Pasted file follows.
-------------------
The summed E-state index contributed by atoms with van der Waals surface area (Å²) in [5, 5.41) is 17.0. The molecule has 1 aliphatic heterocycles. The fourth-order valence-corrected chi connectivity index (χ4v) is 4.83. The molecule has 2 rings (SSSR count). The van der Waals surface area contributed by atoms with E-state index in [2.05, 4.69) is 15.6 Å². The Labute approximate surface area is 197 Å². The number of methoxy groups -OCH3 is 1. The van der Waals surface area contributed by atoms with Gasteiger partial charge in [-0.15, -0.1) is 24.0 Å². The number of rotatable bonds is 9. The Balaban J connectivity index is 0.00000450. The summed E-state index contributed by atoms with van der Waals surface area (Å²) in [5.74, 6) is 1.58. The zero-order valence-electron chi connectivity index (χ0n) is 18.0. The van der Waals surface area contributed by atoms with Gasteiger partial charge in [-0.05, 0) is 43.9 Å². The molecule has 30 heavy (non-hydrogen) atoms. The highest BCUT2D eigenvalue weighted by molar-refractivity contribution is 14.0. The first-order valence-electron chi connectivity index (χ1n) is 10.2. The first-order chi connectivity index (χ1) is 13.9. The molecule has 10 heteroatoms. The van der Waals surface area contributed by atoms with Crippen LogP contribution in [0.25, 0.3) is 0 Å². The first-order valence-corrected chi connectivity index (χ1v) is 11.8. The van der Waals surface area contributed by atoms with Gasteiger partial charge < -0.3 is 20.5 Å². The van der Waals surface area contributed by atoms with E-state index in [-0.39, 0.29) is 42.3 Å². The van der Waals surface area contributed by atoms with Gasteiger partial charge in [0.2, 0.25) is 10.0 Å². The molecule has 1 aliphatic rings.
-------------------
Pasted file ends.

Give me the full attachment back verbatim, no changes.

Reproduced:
The summed E-state index contributed by atoms with van der Waals surface area (Å²) in [5, 5.41) is 17.0. The molecule has 1 aliphatic heterocycles. The fourth-order valence-corrected chi connectivity index (χ4v) is 4.83. The molecule has 2 rings (SSSR count). The van der Waals surface area contributed by atoms with E-state index in [2.05, 4.69) is 15.6 Å². The Labute approximate surface area is 197 Å². The number of methoxy groups -OCH3 is 1. The van der Waals surface area contributed by atoms with Gasteiger partial charge in [-0.15, -0.1) is 24.0 Å². The number of rotatable bonds is 9. The Balaban J connectivity index is 0.00000450. The summed E-state index contributed by atoms with van der Waals surface area (Å²) in [5.74, 6) is 1.58. The zero-order valence-electron chi connectivity index (χ0n) is 18.0. The van der Waals surface area contributed by atoms with Gasteiger partial charge in [-0.05, 0) is 43.9 Å². The molecule has 30 heavy (non-hydrogen) atoms. The highest BCUT2D eigenvalue weighted by molar-refractivity contribution is 14.0. The first-order valence-electron chi connectivity index (χ1n) is 10.2. The first-order chi connectivity index (χ1) is 13.9. The molecule has 10 heteroatoms. The van der Waals surface area contributed by atoms with Crippen LogP contribution in [0.25, 0.3) is 0 Å². The first-order valence-corrected chi connectivity index (χ1v) is 11.8. The van der Waals surface area contributed by atoms with Gasteiger partial charge < -0.3 is 20.5 Å². The van der Waals surface area contributed by atoms with E-state index in [-0.39, 0.29) is 42.3 Å². The van der Waals surface area contributed by atoms with Gasteiger partial charge in [0.2, 0.25) is 10.0 Å². The molecule has 1 aliphatic rings.